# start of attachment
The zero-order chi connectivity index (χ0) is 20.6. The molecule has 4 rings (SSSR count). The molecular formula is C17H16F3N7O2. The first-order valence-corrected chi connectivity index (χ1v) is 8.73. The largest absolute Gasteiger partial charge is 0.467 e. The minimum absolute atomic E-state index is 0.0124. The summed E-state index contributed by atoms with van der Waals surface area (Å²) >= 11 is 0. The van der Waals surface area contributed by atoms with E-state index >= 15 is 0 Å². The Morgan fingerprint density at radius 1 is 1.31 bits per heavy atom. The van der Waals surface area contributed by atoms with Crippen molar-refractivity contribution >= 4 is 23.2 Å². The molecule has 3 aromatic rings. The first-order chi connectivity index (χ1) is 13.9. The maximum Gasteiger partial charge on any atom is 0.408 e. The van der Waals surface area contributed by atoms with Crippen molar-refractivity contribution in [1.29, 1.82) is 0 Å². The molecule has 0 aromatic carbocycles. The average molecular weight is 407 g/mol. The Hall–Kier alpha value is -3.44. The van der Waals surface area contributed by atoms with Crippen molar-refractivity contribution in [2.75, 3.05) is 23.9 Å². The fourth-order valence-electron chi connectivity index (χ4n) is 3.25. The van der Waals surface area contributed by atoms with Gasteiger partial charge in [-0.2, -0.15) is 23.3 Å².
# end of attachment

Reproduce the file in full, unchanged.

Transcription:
The zero-order chi connectivity index (χ0) is 20.6. The molecule has 4 rings (SSSR count). The molecular formula is C17H16F3N7O2. The first-order valence-corrected chi connectivity index (χ1v) is 8.73. The largest absolute Gasteiger partial charge is 0.467 e. The minimum absolute atomic E-state index is 0.0124. The summed E-state index contributed by atoms with van der Waals surface area (Å²) >= 11 is 0. The van der Waals surface area contributed by atoms with E-state index >= 15 is 0 Å². The Morgan fingerprint density at radius 1 is 1.31 bits per heavy atom. The van der Waals surface area contributed by atoms with Crippen molar-refractivity contribution >= 4 is 23.2 Å². The molecule has 3 aromatic rings. The first-order chi connectivity index (χ1) is 13.9. The maximum Gasteiger partial charge on any atom is 0.408 e. The van der Waals surface area contributed by atoms with Crippen molar-refractivity contribution in [1.29, 1.82) is 0 Å². The molecule has 0 aromatic carbocycles. The average molecular weight is 407 g/mol. The Hall–Kier alpha value is -3.44. The van der Waals surface area contributed by atoms with Crippen molar-refractivity contribution in [2.75, 3.05) is 23.9 Å². The fourth-order valence-electron chi connectivity index (χ4n) is 3.25. The van der Waals surface area contributed by atoms with Gasteiger partial charge in [-0.2, -0.15) is 23.3 Å².